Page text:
Skip to Main Content

We have a new app!

Take the Access library with you wherever you go—easy access to books, videos, images, podcasts, personalized features, and more.

Download the Access App here: iOS and Android

Kidneys may be damaged by a variety of injuries. Data helpful in the evaluation of kidney disease include estimation of disease duration, eGFR, examination of the urine, and quantification of urinary protein excretion. Additionally, renal imaging (most often ultrasonography) can be helpful. Kidney biopsy may be performed in select cases as noted below, particularly when glomerular disease is suspected.


Kidney disease can be acute or chronic. AKI is worsening of kidney function over hours to days, resulting in retention of waste products (such as urea nitrogen) and creatinine in the blood. Retention of these substances is called azotemia. CKD is the loss of kidney function over months to years. Differentiating between AKI and CKD is important for diagnosis and treatment, and certain clues may help distinguish the two. For instance, oliguria is only observed in AKI, whereas anemia (from low kidney erythropoietin production) suggests CKD. Additionally, small kidney size on imaging is more consistent with CKD, whereas normal to large kidney size can be seen with both AKI and CKD.


Examination of the urine can provide important clues when evaluating kidney disease. A urine specimen should be collected midstream or by bladder catheterization and examined within 1 hour after collection to avoid destruction of formed elements. UA includes dipstick examination followed by microscopy if the dipstick has positive findings. The dipstick examination measures urinary pH, specific gravity, protein, hemoglobin, glucose, ketones, bilirubin, nitrites, and leukocyte esterase. Microscopy of centrifuged urinary sediment permits examination of formed elements—crystals, cells, casts, and infectious organisms. A bland (normal) sediment is common, especially in CKD and acute nonparenchymal disorders, such as limited effective blood flow to the kidney or urinary obstruction. Urinary casts form when urine flow is slow, leading to precipitation of Tamm-Horsfall mucoprotein in the renal tubule; if there are many red or white blood cells in the urine, cellular casts may form. The presence of protein on dipstick examination suggests underlying glomerular disease. If the glomerular basement membrane (GBM) is damaged (eg, by inflammation), RBCs may leak into the urinary space and appear dysmorphic. Thus, proteinuria, dysmorphic hematuria, and RBCs casts (eFigure 22–1) are highly suggestive of glomerulonephritis. If proteinuria is significant, it is classified as nephrotic-range; significant proteinuria accompanied by lipiduria may indicate nephrotic syndrome. Granular casts (also called “muddy brown casts”) and renal tubular epithelial cells alone or in casts are hallmarks of ATN. WBCs (including neutrophils and eosinophils), WBC casts (Table 22–1), and proteinuria of varying degree can be seen with pyelonephritis and interstitial nephritis; pyuria alone can indicate UTI.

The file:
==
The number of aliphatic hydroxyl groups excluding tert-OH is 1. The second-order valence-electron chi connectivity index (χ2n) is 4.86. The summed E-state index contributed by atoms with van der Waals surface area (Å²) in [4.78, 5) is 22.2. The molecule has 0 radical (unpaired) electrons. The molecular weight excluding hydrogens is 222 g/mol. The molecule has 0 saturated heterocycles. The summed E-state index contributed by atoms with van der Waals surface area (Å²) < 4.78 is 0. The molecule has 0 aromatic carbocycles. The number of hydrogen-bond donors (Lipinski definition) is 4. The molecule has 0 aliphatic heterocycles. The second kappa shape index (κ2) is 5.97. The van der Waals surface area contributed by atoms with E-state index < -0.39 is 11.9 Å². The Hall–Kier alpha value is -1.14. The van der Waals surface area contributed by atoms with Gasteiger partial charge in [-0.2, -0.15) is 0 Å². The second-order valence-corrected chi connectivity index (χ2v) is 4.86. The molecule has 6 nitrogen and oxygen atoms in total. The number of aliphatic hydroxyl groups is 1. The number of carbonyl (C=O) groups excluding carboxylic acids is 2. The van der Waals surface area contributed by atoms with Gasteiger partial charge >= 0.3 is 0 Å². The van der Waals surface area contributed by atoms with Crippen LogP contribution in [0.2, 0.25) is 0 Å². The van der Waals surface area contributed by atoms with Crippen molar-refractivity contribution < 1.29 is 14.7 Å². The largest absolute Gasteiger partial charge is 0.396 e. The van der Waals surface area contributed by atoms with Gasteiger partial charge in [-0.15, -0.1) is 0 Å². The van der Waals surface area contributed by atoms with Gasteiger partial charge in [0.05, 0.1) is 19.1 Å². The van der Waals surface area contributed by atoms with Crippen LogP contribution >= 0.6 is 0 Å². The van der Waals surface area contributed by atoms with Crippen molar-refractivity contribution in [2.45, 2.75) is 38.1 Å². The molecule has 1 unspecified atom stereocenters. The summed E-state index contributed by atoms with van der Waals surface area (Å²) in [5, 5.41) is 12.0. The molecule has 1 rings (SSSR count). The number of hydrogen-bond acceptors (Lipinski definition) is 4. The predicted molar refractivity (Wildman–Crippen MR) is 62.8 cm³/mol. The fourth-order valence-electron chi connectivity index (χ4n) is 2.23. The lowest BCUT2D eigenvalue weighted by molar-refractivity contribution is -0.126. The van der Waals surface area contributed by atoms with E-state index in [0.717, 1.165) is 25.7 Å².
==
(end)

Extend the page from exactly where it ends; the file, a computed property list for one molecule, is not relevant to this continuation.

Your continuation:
Table 22–1.Significance of specific urinary casts.

Pop-up div Successfully Displayed

This div only appears when the trigger link is hovered over. Otherwise it is hidden from view.